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Mon Sep 1, 2014, 03:57 AM

A Short History of Vultures

A Short History of Vultures

Long before Argentina’s latest default, there was Elliott Associates L.P. v. Republic of Panama.
BY Saskia Sassen

AUGUST 3, 2014

When Argentina defaulted on its debt for the second time in 13 years this week, the financial world was shocked, both by the default itself and, perhaps even more so, by the fact that a small minority of debt holders was willing to torpedo Argentina's debt restructuring. But while the fight between Buenos Aires and its creditors may be in the headlines now, it's not a new story. It began 18 years ago with a perversion of international law in a New York City court and a then-obscure hedge fund that called itself a vulture.

One firm in particular deserves the blame for Argentina's current situation -- or kudos for its innovation, depending on how you look at it. In 1977, Paul Singer founded the hedge fund Elliott Associates L.P. with $1.3 million from friends and family. For nearly two decades, the firm grew by investing in various equities markets. But in 1995 Elliott Associates transformed from just another New York City hedge fund to a pioneer in the world of international finance. And today, 19 years later, the newest iteration of the same fund has played a crucial role in bringing Argentina to default.

In October 1995, Elliott Associates L.P. purchased approximately $28.7 million of Panamanian sovereign debt for the discounted price of $17.5 million. The banks holding those bonds, a group that included heavy hitters like Citi and Credit Suisse, had given up on repayment from Panama. To cut their losses they sold their holdings to Elliott.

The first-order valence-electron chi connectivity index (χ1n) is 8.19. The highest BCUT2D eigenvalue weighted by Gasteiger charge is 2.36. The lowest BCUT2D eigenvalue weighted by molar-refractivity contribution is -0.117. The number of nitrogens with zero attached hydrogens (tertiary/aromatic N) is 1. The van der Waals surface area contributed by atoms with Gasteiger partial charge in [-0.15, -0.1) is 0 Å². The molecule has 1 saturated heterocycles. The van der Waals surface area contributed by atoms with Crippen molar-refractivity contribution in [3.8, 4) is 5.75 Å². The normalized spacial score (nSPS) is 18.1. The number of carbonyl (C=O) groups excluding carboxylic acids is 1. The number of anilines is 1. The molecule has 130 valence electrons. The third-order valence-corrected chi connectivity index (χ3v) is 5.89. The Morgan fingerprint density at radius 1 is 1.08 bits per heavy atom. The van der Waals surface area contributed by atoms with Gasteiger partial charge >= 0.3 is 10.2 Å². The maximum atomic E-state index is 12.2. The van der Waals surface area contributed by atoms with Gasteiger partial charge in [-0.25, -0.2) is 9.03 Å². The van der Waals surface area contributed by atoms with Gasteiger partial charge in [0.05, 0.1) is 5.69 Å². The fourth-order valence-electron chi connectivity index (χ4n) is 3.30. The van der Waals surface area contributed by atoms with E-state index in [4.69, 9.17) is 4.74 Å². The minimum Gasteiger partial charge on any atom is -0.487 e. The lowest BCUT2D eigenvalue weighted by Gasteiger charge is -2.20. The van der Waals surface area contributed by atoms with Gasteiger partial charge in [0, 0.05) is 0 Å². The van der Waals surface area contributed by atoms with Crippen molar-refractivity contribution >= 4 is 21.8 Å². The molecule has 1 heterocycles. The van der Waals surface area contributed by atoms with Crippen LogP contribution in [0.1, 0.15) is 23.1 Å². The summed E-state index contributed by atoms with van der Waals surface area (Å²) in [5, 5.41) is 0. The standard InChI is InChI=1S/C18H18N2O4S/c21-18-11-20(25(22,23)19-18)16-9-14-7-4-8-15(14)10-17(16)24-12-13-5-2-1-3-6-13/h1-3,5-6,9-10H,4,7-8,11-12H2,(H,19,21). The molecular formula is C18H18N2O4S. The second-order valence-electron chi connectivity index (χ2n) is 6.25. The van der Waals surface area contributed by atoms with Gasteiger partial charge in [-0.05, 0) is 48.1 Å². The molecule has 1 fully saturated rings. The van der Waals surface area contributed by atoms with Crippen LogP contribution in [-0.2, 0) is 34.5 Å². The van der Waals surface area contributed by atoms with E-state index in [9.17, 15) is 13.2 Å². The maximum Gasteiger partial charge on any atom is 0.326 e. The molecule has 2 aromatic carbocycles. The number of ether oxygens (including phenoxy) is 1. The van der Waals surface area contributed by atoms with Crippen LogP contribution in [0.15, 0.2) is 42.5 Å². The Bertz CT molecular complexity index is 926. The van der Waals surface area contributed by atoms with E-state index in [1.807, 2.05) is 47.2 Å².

When Panama's government asked for a restructuring of its foreign debt in 1995, the vast majority of its bondholders agreed. Not Elliott. In July 1996, Elliott Associates, represented by one of the world's most high-profile securities law firms, filed a lawsuit against Panama in a New York district court seeking full repayment of the original $28.7 million -- plus interest and fees. The case made its way from a district court in Manhattan to the New York State Supreme Court, which sided with Elliott. Panama's government had to pay the firm over $57 million, with an additional $14 million going to other creditors.

More:
http://www.foreignpolicy.com/articles/2014/08/03/a_short_history_of_vultures_argentina_default_elliott_associates_panama

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Judi Lynn Sep 2014 OP
3rdwaydem Sep 2014 #1
Paolo123 Sep 2014 #2

Response to Judi Lynn (Original post)

Mon Sep 1, 2014, 09:38 AM

1. Interesting

 

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Response to Judi Lynn (Original post)

Mon Sep 1, 2014, 12:53 PM

2. The basic problem is the lack on an international bankruptcy court

 

In the US if a company needed to restructure it's debts and 93% of the creditors (the figure in the Argentina case) agreed and 7% didn't the company could go to the bankruptcy courts and get the restructuring forced on the other 7%.

There is no such process on international debt. The IMF has been charged with trying to set one up but so far has not really done anything. The last time the world asked the US to work on such a system the Bush Administration shot it down.

The problem is that in my opinion Elliot is legally correct on this issue - which is why we need an international bankruptcy court.

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